Kayaking, hiking, skiing: all things that pair perfectly with a glass of Virginia wine.
A good glass of wine is one of life’s great rewards for hard work–obviously, the amount of effort required before cashing in varies from person to person. While the mere act of “enduring consciousness as it desperately gropes for meaning in a broken world” may be all the reason I need to open a bottle, some folks prefer a more physical challenge. Well, if that sounds like you, then your’re in luck, as we examine Virginia wine excursions for adventure seekers.
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Whenever the start of your wine tasting looks like this (above), you know you’re not in for a typical lazy day at the vineyard. But this is your point of departure when you sign up for Southeast Expeditions’ Kayak Winery tour to Chatham Vineyards on Virginia’s Eastern Shore.
Pushing off into Nassawadox Creek, Chatham’s award-winning wines dangled like the carrot at the end of a mile-and-a-half-long stick. I’m not going to sugar coat this one, the sea was a heartless bitch-goddess that day, and we lost some good men. Or…maybe the trip was an unmitigated delight of big skies, glassy waters, and pleasant small talk.
Once ashore our tour continued, with our kayak guide proving herself as skilled with wine-speak as she was with whatever that giant spatula-looking thing that you row with is called. Escorting our group through the vineyard en route to the tasting room, she imparted her knowledge of Chatham’s history and few interesting quirks of international viticulture. For example: because all of the original clippings came from France, this Virginia vineyard had to actually pay taxes to the French government upon their first harvest.
Chatham Vineyards is home to 32,000 high-density, low-yield vines of Chardonnay, Merlot, Cab Franc, Cab Sauvignon, and Petit Verdot. Well-drained, sandy loam soil and a warm maritime climate grace the vineyard with a long growing season and ample fruit to service not only their own label (Church Creek), but other Virginia wineries as well.
After the tasting we parked ourselves by an idle fire pit on the front lawn for an impromptu picnic with a few surprise guests.
In my defense, she assured me that she was “this many” while holding up 21 fingers (but seriously folks, this is my niece and that’s cranberry juice–pease don’t call Social Services).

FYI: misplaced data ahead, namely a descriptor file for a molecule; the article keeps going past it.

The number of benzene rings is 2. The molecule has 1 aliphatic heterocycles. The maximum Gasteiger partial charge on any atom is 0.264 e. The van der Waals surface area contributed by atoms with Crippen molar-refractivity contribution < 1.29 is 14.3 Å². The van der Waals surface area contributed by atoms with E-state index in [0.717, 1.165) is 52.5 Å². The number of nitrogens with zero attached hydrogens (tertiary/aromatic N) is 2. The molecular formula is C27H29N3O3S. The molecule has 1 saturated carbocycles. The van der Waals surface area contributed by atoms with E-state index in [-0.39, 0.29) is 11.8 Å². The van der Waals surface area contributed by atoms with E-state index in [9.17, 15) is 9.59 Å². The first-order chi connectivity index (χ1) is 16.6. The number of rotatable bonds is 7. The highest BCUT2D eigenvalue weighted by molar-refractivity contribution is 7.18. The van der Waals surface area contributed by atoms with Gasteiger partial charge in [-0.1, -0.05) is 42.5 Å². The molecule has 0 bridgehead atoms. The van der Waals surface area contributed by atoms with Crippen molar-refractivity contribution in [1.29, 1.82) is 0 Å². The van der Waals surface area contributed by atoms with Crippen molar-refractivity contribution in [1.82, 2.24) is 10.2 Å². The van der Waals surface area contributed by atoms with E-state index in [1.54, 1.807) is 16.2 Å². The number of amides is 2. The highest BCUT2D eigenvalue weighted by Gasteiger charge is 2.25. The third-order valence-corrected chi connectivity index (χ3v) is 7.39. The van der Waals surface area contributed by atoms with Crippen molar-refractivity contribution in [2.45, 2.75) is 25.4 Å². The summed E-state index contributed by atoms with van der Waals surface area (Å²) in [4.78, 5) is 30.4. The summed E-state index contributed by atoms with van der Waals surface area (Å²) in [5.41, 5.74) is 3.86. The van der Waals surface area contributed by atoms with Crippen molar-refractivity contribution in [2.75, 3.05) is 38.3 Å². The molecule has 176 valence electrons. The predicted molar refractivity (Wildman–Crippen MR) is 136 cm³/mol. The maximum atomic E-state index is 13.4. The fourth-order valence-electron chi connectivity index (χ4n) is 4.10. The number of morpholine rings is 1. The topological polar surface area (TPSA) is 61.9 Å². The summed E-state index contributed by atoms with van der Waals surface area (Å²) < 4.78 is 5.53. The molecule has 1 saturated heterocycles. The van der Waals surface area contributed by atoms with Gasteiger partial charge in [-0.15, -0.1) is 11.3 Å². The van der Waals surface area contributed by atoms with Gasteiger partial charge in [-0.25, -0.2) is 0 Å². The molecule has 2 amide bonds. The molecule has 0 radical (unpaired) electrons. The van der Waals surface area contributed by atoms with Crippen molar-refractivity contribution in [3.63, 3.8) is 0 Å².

After an hour or so of chilling in the vineyard we were primed to paddle back. Two glasses of Church Creek’s excellent Cab Franc in my belly provided the added dexterity needed to conquer the now choppier waters and opposing current with ease. Southeast Expedition’s Winery Kayak Tour runs from March through December; $85 per person includes gear rental, kayak training, wine tasting, and a bottle of your choice.
Hidden behind the gorgeous grounds of Delfosse Vineyards in Nelson County lie over five miles of hiking trails. Winding along the mountainside, the trails at Delfosse provide one of the area’s top attractions for bird watchers, nature lovers, hikers, and bikers (this kind, not this kind). Go early enough and you might catch some wildlife in action, including deer, exotic birds, perhaps even some B-B-B-BEARS (sorry, my “B” key keeps jamming). With hunting season now underway, it’s a good idea to wear bright clothes if visiting the trails between now and January. I also recommend the repeated humming of the refrain to “Human” by Human League to really drive the whole “I am not a deer” thing home.
Another word to the wise, try not to confuse the driveway leading to the trail for the trail itself, much like yours truly did. Granted I’m no Bear Grylls, but the near 75-degree ascent up the side of a mountain provided all the exertion I needed before reaping my reward in Delfosse’s beautiful tasting room.
Even greater elevation can be found on the Fortune’s Cove Preserve, also in Nelson County. This 5.5 mile loop is home to all types unusual flora and fauna, as well as diverse wildlife like bobcats, black bears, and wild turkeys. After your hike you can toast your own badassedness at the adjacent Mountain Cove Vineyards, which, in addition to a few vinifera blends, serves an array of fruit wines. If anyone tries to give you a hard time for drinking peach wine, kindly remind them that you just stood eye-to-eye with a bobcat.
Two activities that benefit from good elevation: skiing and growing grapes. So rest assured that, wherever you ski in the state of VA, you’ll likely find a handful of wineries within a 5-15 mile radius. Be it Bryce (Crooked Run, Cave Ridge, Shenandoah), Wintergreen (Flying Fox, Cardinal Point, Veritas), or Massanutten (Cross Keys, Stone Mountain, King Family), you won’t have to go far to find a cozy tasting room in which to sip a glass and slowly convince yourself that, after today’s performance on the bunny slopes, you’re totally ready for that double black diamond run.
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Coming up: With hurricanes, heavy rains, and pests perpetually threatening to wipe out their entire livelihood, it’s the people growing the grapes who are the real thrill seekers. Tales from the front vines, when our series on Virginia wine continues.